I can’t completely put my finger on how much of this comes down to me getting used to the Sonys verses just how much better they are. It’s definitely a bit of both. But having recently played with an original A7r again, and hating every minute of using it, I do think a lot is down to Sony’s improvements. What makes it hard to tell, is that really the changes between each generation are quite subtle, and some of what I see as core issues haven’t really been “fixed”.
The Frustrations Remain…
For example, the menu systems – whilst better – are still easy to get lost in so I’m still not able to immediately remember or find some of the more obscure options that I occasionally need to change. The custom buttons that are labelled ‘C1’, ‘C2’, ‘C3’ etc. bother me too – I still randomly press the wrong C button, even after having set them to what I want them to do for ages. And obscure features such as automatic autofocus still make me roll my eyes – not least because once in a while I find the camera has accidentally got switched into some weird shooting or focusing mode that I don’t understand and I have to battle my way out of.
… But they are now a Non-Issue
But, and this is where I find there to be a blurry line between me getting used to the cameras, and Sony improving them, I don’t have as much issue with this stuff now. So, whilst the menu system is still confusing, I don’t find myself needing to go in it as much. As I’ll come to in my next article, I have made good use of the ‘Fn’ menu which speeds things up a lot, and have largely otherwise configured the camera so menu access is an infrequent requirement.
I’ve also got to the stage with my configuration of the camera that whilst I’m sometimes still prone to pressing the wrong C button, I’m only really confused by the two on the top plate, and if I press the wrong one, I can just quickly press it again and then press the other.
And finally, whilst the inclusion of modes like automatic autofocus will never not baffle me, if that’s the price I have to pay for the stunningly accurate autofocus, and features like the eye-AF which work so incredibly well, it’s genuinely difficult not to get got focus on a human (or even animal, if you set it as such), then so be it.
Importantly though, whilst some of these specifics seem to matter less, I now also don’t want for any other features than what the Sony A7iii provides. I’ve also managed to switch my perspective from one of being frustrated at the overwhelming amount of stuff it does to having the view that because it does practically everything for everyone, it definitely does everything for me. And this – as those who have been reading this blog for a while will probably understand – feels like a very big deal for me!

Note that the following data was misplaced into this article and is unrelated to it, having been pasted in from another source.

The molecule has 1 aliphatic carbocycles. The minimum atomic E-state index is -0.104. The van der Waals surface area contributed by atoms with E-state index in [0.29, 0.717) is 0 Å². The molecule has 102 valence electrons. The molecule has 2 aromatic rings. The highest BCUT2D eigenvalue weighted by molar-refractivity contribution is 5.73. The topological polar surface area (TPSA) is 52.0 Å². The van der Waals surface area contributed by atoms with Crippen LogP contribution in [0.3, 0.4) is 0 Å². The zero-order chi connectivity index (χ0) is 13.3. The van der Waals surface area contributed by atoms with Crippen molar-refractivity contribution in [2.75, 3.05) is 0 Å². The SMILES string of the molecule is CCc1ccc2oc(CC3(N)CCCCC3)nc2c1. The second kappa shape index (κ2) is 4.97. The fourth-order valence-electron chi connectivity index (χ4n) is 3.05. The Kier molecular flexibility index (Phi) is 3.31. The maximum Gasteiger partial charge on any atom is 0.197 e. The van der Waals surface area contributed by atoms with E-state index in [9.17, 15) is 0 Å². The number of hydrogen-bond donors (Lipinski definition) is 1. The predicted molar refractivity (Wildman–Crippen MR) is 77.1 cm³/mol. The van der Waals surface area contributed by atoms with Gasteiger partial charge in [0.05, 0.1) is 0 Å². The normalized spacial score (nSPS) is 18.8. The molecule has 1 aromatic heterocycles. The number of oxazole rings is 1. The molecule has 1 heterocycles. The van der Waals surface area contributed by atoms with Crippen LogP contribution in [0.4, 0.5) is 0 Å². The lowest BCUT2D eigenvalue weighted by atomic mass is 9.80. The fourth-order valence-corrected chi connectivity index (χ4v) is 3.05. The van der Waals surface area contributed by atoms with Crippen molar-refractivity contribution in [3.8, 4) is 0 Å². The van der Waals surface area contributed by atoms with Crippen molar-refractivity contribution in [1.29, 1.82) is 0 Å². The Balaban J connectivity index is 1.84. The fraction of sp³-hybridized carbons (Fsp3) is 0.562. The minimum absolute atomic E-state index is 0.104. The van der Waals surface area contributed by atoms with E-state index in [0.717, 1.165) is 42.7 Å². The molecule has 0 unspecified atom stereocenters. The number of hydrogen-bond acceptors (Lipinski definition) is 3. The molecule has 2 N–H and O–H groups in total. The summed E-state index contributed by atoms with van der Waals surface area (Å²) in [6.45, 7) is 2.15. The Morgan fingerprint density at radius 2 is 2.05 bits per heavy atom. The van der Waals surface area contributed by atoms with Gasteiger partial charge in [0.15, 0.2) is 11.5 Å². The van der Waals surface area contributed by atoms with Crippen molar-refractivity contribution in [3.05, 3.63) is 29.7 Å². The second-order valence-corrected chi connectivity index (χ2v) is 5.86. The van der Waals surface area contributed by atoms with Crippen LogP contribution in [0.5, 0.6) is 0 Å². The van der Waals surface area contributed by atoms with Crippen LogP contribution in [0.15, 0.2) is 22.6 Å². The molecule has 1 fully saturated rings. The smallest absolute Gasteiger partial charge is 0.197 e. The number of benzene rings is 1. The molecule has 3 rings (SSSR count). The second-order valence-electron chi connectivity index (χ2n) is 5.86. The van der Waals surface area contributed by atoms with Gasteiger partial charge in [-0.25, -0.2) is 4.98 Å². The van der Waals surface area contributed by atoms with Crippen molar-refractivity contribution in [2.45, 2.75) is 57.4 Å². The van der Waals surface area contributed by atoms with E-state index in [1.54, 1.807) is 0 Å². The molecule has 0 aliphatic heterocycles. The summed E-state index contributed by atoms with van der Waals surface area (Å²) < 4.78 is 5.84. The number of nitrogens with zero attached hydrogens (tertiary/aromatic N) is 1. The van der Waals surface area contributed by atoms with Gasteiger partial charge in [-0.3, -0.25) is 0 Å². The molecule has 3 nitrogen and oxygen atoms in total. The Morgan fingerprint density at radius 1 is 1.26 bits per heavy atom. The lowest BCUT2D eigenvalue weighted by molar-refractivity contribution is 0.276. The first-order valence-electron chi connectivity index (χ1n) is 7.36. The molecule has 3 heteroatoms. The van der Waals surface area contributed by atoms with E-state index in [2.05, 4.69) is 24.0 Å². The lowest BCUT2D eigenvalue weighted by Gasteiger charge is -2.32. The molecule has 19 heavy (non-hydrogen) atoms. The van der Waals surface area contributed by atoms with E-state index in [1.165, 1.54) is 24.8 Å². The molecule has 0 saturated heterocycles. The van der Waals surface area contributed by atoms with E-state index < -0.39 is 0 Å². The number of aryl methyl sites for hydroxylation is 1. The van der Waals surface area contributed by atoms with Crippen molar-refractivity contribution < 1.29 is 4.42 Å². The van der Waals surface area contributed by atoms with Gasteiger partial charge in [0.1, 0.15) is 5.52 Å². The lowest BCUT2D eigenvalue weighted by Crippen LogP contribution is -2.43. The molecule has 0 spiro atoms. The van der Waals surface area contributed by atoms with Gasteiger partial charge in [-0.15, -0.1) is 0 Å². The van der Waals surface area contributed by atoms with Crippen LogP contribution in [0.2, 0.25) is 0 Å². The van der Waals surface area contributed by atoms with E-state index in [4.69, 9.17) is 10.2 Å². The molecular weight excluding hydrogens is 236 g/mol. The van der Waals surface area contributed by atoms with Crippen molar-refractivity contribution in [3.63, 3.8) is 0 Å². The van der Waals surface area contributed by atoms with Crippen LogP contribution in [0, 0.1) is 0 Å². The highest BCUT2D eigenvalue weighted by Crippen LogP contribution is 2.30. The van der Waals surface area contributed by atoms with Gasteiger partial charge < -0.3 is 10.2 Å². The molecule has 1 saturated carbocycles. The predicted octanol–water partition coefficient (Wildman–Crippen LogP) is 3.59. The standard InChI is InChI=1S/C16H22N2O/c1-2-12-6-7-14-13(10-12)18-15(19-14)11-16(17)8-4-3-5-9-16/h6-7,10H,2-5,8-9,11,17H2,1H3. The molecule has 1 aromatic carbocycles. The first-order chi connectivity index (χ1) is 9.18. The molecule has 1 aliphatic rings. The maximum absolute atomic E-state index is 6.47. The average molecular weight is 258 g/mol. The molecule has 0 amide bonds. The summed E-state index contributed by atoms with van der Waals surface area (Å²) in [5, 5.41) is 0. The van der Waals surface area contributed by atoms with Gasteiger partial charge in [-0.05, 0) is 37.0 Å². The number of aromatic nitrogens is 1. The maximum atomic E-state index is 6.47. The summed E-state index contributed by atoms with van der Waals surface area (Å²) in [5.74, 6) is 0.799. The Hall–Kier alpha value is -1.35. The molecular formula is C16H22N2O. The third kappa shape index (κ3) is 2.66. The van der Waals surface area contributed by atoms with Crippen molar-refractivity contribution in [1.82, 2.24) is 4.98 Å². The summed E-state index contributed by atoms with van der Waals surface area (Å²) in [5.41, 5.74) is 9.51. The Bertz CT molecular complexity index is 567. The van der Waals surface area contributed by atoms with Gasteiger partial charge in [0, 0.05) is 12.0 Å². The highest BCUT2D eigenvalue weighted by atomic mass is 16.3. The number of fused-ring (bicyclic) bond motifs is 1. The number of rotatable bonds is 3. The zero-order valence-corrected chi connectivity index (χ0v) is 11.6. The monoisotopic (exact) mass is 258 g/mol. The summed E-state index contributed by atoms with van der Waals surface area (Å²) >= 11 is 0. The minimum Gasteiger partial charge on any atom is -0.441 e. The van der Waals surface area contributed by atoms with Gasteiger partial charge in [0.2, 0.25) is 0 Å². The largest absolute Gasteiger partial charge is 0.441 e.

The Balance of Benefits
In short, what feels like has finally happened for me, is the balance of benefits has finally outweighed the frustrations. Unlike the A7r which was more annoying than it was good, and the A7rii which was a balance of brilliant and annoying, the Sony A7iii for me has tipped that balance so far towards brilliance, that the frustrations seem broadly irrelevant. And the upshot of this is a camera that for the first time in my relationship with Sony cameras feels like it gets out of my way.
For the first time, I find myself almost entirely able to focus on the good things about a Sony A7 series camera. The size is right, the weight is good, the position of the buttons is mostly fine, the shutter button feels like it’s in the right place, and it’s fairly quiet when you take a photo. As I’ve said, the autofocus is also really good. The viewfinder is detailed enough, and the focus peaking for manual focus is great. Even the colour science works for me now – which feels like a big deal after dealing with Sony’s weird murky green shi(f)t in the first and second generation cameras.
No Need for “Pro”
And all this – to come back to an early point – is why I don’t feel the need for a pro-spec camera anymore – and that’s even when I am working as a photographer! I’m sure the A9 series and A1 cameras are stunningly good. But unlike when I went from the Nikon D3 to the newer, but less “pro” D800 and found it to be a step back in terms of what I actually needed a camera to do, the Sony A7iii already feels more powerful than I need. I’m sure, were I to shoot the A1 I would find it to be even more impressive, but with the Sony A7iii tipping the balance away from annoying, and it doing everything I need, I feel like it might just be something of a value/quality/requirement sweet spot for me. Which for me, after many years of finding these Sonys frustrating, feels like the highest praise I could give it.
I’ll share my ‘How I’ve made the Sony A7iii Less annoying’ setup guide soon…